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Old 04-30-2020, 01:41 PM   #23
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Version A
This mount was in use for ~500mi and was a continual belt squealing irritation only slightly mitigated by the diagonal brace. This allowed the alternator to be pushed right up against the block on the passenger side and moved the adjustability to the idler wheel. The challenge with my implementing was insufficient belt coverage. I had the idler as tight as possible to the distributor and it still resulted in little coverage on the water pump and crankshaft pulley. To try and stop the slipping the idler was tightened within an inch of its life. Also, no provision for dual belts.

Version B
Great hopes for this because it missed more of the steering idler so more potential adjustability. This was quickly dashed by turning the steering to left lock where it interfered with the steering linkage. From the lower picture you can see the additional angle on the plate attached to the lower block bosses and how much lower the pivot point is. It places the diameter of the alternator right between the steering idler attachments and missed the cast iron bulge for the oil pressure switch/sensor. The sensor itself is out of the way but the bulge seems to limit how close it can swing into the block.

Version C
The go-forward version. At full slack it's just barely possible to get the belts on a loosened water pump pulley and at full tight one of the alternator cage bosses comes quite close (0.25") to the idler bolts. That may need to get taken off with the carbide die. With both belts attached none of the pulleys can be individually rotated and it feels very secure. With the selected alternator the mounting points are pretty far off the front of the block hence a lot of the triangulation.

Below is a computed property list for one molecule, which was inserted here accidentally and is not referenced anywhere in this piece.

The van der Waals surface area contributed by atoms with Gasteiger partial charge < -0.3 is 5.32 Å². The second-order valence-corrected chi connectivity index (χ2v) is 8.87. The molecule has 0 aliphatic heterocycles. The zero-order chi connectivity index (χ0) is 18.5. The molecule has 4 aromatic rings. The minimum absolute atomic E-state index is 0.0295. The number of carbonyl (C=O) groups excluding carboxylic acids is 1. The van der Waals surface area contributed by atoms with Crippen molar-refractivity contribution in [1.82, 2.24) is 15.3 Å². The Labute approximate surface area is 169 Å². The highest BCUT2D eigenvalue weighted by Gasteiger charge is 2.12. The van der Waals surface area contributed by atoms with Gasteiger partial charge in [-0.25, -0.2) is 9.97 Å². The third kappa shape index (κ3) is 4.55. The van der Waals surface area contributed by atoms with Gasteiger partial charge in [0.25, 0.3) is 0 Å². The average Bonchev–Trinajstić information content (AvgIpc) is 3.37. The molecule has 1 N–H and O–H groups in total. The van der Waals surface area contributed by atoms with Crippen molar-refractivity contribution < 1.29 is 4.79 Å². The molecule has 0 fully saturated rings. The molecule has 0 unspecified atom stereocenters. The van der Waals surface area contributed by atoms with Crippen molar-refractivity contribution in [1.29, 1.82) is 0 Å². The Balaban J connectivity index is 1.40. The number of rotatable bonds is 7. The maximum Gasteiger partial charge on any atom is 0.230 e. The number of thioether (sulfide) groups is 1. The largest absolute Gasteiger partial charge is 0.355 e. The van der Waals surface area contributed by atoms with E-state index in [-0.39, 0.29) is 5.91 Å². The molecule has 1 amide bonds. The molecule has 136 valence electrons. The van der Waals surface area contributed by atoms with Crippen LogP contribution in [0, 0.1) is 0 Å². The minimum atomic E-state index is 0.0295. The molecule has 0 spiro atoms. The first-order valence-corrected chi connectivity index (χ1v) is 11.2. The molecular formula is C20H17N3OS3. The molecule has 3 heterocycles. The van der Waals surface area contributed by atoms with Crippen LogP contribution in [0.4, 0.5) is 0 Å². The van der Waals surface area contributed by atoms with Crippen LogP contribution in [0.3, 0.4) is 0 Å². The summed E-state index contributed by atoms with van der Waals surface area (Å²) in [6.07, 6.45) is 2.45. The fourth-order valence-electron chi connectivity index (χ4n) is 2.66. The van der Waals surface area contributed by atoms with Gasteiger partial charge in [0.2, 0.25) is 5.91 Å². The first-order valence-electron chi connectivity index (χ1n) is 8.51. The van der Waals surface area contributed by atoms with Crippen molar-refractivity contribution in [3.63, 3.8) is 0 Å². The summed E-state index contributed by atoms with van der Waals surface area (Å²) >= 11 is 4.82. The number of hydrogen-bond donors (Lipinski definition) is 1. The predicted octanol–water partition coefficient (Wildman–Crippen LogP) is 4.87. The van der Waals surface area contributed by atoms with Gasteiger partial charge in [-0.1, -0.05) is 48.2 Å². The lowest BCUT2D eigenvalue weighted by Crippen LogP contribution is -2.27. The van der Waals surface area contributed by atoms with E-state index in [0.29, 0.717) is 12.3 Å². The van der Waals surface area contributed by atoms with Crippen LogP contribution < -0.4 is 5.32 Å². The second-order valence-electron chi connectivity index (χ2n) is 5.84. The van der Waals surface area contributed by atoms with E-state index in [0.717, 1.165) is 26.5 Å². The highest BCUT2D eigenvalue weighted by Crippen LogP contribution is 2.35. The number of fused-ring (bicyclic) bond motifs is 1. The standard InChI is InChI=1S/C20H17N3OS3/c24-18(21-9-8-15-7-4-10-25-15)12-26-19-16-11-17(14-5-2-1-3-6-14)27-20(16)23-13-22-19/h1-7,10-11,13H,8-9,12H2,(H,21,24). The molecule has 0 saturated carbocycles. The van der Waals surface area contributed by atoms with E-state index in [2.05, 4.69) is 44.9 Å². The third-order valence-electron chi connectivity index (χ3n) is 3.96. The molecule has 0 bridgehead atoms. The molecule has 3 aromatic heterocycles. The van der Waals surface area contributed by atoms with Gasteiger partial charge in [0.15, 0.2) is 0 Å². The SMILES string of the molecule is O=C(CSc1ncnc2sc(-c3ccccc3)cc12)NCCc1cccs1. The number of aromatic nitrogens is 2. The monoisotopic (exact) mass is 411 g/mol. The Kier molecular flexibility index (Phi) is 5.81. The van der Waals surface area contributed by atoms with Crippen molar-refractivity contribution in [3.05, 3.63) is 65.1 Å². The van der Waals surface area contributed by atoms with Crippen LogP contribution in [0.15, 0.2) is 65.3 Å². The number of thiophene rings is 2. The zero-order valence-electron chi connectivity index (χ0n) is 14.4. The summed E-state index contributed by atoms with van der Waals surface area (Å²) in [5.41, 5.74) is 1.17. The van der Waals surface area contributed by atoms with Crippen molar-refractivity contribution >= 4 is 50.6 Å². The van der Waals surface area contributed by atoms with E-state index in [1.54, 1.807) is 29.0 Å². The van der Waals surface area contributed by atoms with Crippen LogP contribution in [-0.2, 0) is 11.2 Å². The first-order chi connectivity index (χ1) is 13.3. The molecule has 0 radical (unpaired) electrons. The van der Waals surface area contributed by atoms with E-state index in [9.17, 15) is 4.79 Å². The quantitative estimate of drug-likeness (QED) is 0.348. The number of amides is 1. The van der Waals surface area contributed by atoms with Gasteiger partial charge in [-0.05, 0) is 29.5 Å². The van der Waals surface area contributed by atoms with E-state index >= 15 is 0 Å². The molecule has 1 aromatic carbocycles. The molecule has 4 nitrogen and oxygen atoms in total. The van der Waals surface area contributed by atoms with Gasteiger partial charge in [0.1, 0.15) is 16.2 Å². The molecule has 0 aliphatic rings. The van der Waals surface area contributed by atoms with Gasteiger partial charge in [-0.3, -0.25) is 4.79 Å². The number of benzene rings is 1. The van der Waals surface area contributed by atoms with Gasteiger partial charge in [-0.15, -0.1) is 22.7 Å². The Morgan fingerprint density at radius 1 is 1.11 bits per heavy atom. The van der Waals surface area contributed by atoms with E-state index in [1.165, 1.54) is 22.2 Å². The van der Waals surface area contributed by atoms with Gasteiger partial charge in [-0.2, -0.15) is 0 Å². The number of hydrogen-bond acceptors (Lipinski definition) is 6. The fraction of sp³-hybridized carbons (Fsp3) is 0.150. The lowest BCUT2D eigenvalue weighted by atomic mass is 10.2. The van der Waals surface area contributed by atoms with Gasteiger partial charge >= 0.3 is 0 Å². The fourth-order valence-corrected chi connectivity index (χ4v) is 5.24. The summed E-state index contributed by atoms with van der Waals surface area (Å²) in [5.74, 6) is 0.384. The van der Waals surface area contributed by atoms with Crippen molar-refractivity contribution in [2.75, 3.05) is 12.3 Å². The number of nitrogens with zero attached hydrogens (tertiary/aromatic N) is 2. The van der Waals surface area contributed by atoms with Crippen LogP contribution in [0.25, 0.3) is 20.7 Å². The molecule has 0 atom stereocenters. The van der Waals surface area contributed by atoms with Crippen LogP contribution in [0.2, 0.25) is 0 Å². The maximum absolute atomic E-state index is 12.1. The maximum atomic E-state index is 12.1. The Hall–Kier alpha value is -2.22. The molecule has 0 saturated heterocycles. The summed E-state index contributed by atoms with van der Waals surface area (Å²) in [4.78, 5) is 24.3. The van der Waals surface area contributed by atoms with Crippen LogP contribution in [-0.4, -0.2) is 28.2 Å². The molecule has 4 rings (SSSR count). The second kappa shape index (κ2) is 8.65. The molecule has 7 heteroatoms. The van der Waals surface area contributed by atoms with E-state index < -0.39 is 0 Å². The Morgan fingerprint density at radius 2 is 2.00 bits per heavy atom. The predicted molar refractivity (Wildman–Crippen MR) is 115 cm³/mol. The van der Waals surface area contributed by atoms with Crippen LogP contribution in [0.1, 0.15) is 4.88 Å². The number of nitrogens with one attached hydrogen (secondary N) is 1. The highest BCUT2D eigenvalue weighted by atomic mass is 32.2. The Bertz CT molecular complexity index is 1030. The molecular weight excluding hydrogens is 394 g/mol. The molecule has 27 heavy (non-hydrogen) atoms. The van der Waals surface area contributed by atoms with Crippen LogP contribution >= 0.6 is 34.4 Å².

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Old 04-30-2020, 02:02 PM   #24
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Version C in some more detail. It's made up of:

and various chunks of metal. The nut for the lower mount will need to be captured as it is inaccessible once the oil lines go in.



These two threadings accept cap headed screws that hold down a pair of p-clamps that guide the -6 hoses from the oil filter adapter to the thermostat block. The hose closer to the centerline sits on a 3/4" spacer because they need to nest horizontally to miss the sway bar and I have just a little space vertically in that area.
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Old 04-30-2020, 02:16 PM   #25
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Part of the fun of a long project is fixing things you did a long time ago (8 yrs?!?) and in the case of the fuel pump cradle before it even had a chance to start. Me in 2012: what are these magical things called rivnuts?? That's a classic Walbro I think I installed in '06-ish?

Tfrasca - does this rhyme with your fuel system? Thoughts, comments, problems?